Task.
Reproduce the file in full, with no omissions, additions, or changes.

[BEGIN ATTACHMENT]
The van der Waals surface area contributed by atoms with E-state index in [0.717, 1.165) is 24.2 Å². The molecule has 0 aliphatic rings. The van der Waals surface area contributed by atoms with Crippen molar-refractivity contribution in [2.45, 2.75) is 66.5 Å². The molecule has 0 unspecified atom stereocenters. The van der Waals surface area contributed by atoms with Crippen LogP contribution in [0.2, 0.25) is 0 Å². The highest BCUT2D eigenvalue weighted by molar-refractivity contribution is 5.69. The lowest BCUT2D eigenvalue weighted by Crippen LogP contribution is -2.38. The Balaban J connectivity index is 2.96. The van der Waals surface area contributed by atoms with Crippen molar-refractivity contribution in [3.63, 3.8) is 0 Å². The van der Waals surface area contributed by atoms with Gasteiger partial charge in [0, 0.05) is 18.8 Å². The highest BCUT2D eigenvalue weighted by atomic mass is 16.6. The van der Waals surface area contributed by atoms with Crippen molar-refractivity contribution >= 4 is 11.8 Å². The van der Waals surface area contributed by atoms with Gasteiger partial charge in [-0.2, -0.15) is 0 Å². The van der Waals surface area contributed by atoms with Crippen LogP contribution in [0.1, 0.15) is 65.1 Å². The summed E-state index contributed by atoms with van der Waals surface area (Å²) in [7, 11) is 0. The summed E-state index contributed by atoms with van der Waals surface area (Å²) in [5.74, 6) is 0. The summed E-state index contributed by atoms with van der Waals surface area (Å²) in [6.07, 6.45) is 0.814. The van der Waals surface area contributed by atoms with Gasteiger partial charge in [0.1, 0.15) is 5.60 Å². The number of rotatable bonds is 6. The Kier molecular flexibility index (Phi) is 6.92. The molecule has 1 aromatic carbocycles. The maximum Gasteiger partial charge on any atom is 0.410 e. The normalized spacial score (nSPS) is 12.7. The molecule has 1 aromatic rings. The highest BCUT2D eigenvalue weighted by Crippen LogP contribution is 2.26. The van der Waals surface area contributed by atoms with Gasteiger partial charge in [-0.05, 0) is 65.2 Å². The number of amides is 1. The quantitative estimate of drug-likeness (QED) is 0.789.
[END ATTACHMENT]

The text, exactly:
The van der Waals surface area contributed by atoms with E-state index in [0.717, 1.165) is 24.2 Å². The molecule has 0 aliphatic rings. The van der Waals surface area contributed by atoms with Crippen molar-refractivity contribution in [2.45, 2.75) is 66.5 Å². The molecule has 0 unspecified atom stereocenters. The van der Waals surface area contributed by atoms with Crippen LogP contribution in [0.2, 0.25) is 0 Å². The highest BCUT2D eigenvalue weighted by molar-refractivity contribution is 5.69. The lowest BCUT2D eigenvalue weighted by Crippen LogP contribution is -2.38. The Balaban J connectivity index is 2.96. The van der Waals surface area contributed by atoms with Crippen molar-refractivity contribution in [3.63, 3.8) is 0 Å². The van der Waals surface area contributed by atoms with Gasteiger partial charge in [0, 0.05) is 18.8 Å². The highest BCUT2D eigenvalue weighted by atomic mass is 16.6. The van der Waals surface area contributed by atoms with Crippen molar-refractivity contribution >= 4 is 11.8 Å². The van der Waals surface area contributed by atoms with Gasteiger partial charge in [-0.2, -0.15) is 0 Å². The van der Waals surface area contributed by atoms with Crippen LogP contribution in [0.1, 0.15) is 65.1 Å². The summed E-state index contributed by atoms with van der Waals surface area (Å²) in [7, 11) is 0. The summed E-state index contributed by atoms with van der Waals surface area (Å²) in [5.74, 6) is 0. The summed E-state index contributed by atoms with van der Waals surface area (Å²) in [6.07, 6.45) is 0.814. The van der Waals surface area contributed by atoms with Gasteiger partial charge in [0.1, 0.15) is 5.60 Å². The number of rotatable bonds is 6. The Kier molecular flexibility index (Phi) is 6.92. The molecule has 1 aromatic carbocycles. The maximum Gasteiger partial charge on any atom is 0.410 e. The normalized spacial score (nSPS) is 12.7. The molecule has 1 aromatic rings. The highest BCUT2D eigenvalue weighted by Crippen LogP contribution is 2.26. The van der Waals surface area contributed by atoms with Gasteiger partial charge in [-0.05, 0) is 65.2 Å². The number of amides is 1. The quantitative estimate of drug-likeness (QED) is 0.789.